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Conan is determined to seize opportunity and prove he can make big contribution

By David Kelly

Jack Conan is not his usual self, which is a good thing. He's usually bubbly; now he is becalmed.

He looks and feels focused, assured. The Leinster player knows he has not always been the player others reckon he could be.

More importantly, he knows he has not always been the player he knows he could be. Now is his chance, however fortuitous, to make his mark.

For Conan's part, Joe Schmidt has told him before about the "mental tap-outs" he would have during games; he knows now he must keep the tap running. Physical and mental inattention must be replaced by intention.

"It's a massive opportunity for me," said Conan, who replaces the injured CJ Stander in a back-row which has also seen the de-selection of his club colleague Josh van der Flier.

The absence of Grand Slam-winning colleague Dan Leavy, not to mention an occasional Irish captain Rhys Ruddock, as well as Jordi Murphy, illustrates just what a golden opportunity this is for someone who hasn't always convinced in his rare international outings.

"I've been waiting in the wings for so long and I probably haven't performed at certain times. That day I came off the bench against Wales last year, I made a defensive error and let them back into the game," he said.

"The margins are small at Test level so you just need to be at your best. I'm excited, I'm looking forward to the weekend and it's going to be a massive test.

"I'm focused, I know what I have to do, I know the role that has been given to me. Now it's just about executing and bringing that physicality."

Schmidt reckoned his side were bullied and man-handled; he is seeking a response.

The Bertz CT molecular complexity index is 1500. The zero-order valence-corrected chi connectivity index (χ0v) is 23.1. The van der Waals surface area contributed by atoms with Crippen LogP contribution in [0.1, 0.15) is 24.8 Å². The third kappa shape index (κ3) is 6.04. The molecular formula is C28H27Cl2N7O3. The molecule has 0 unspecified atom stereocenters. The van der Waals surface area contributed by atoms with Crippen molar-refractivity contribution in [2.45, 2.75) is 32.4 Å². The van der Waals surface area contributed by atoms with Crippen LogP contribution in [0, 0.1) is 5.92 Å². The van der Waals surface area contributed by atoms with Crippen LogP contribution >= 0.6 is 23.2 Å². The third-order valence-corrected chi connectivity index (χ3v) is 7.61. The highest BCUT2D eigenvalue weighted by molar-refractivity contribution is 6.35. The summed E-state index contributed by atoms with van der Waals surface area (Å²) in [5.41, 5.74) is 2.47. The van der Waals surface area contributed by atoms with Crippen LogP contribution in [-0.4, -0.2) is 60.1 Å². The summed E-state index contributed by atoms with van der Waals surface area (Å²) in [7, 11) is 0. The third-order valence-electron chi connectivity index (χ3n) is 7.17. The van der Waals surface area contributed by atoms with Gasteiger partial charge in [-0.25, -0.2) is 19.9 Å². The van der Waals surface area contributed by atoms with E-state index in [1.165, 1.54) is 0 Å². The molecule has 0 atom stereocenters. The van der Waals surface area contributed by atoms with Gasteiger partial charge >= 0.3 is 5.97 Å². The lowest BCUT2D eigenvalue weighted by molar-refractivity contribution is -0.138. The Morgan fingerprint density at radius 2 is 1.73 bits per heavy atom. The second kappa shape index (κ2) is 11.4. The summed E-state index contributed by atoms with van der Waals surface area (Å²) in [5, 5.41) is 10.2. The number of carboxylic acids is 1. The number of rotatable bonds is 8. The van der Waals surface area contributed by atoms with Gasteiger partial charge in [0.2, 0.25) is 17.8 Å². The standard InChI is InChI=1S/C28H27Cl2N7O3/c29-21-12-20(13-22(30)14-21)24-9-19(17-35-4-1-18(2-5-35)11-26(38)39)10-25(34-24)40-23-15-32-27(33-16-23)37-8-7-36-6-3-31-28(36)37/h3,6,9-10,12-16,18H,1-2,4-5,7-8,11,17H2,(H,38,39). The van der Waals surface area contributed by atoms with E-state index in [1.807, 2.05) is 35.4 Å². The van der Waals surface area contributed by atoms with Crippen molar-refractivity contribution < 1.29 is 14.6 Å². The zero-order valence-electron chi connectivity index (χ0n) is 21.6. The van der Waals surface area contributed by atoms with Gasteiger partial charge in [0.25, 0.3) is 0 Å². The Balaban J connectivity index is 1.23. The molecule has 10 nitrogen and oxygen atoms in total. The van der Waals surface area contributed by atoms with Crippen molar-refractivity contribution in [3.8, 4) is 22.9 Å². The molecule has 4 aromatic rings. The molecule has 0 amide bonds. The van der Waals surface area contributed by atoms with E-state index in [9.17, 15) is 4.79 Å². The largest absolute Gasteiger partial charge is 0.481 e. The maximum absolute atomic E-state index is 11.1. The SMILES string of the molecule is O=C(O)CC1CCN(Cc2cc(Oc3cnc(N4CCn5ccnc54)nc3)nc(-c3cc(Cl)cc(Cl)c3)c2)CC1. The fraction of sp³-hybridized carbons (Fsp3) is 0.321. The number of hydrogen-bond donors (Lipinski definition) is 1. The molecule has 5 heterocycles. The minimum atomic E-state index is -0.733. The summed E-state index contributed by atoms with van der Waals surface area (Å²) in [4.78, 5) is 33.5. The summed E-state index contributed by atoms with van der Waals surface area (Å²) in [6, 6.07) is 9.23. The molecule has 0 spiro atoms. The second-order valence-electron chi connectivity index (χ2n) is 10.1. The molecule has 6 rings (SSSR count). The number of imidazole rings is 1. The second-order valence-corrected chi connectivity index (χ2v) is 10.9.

"I suppose he said that to probably spark a reaction in us," conceded Conan. "No one likes the thought of being bullied. At times we might have been physically bested but I think it's the word that's going to stick in everyone's head this weekend and we're just going to make sure it doesn't happen again.

"When you break it all down, rugby's a simple game. Carrying the ball is one of my best attributes. It's what I feel I've been put into the team to do, make sure we are getting over the gain-line and winning collisions.

"I don't think what I do has to change at all."

Eleven matches in three years reflects his status in the pecking order, perhaps, for club and country; other, better players have blocked his path and, when he has been allowed to walk on it, often it has been with an occasional stumble.

"I've been in a tough position for the last few years, there is such quality around the back-row position," he said. "It's just about taking your opportunities. You can't look anywhere past what's in front of you.

"The time you do get to put on the jersey, you need to make the most of it.

"But I've been in high-pressure situations and played in big games before, that last Test in Australia during the summer when we clinched the series."

Tomorrow, he is a stand-in for Stander but his mindset must be to stand out.

"Yeah, absolutely. Injuries happen. I'm probably only starting because CJ took a knock and is out injured. I'm just here to make sure I don't let the lads down and I do the best I can," he added.

"I feel like I'm at the peak of my powers. My body feels fit and ready to go. Once I have that confidence, it's just about going out and playing."

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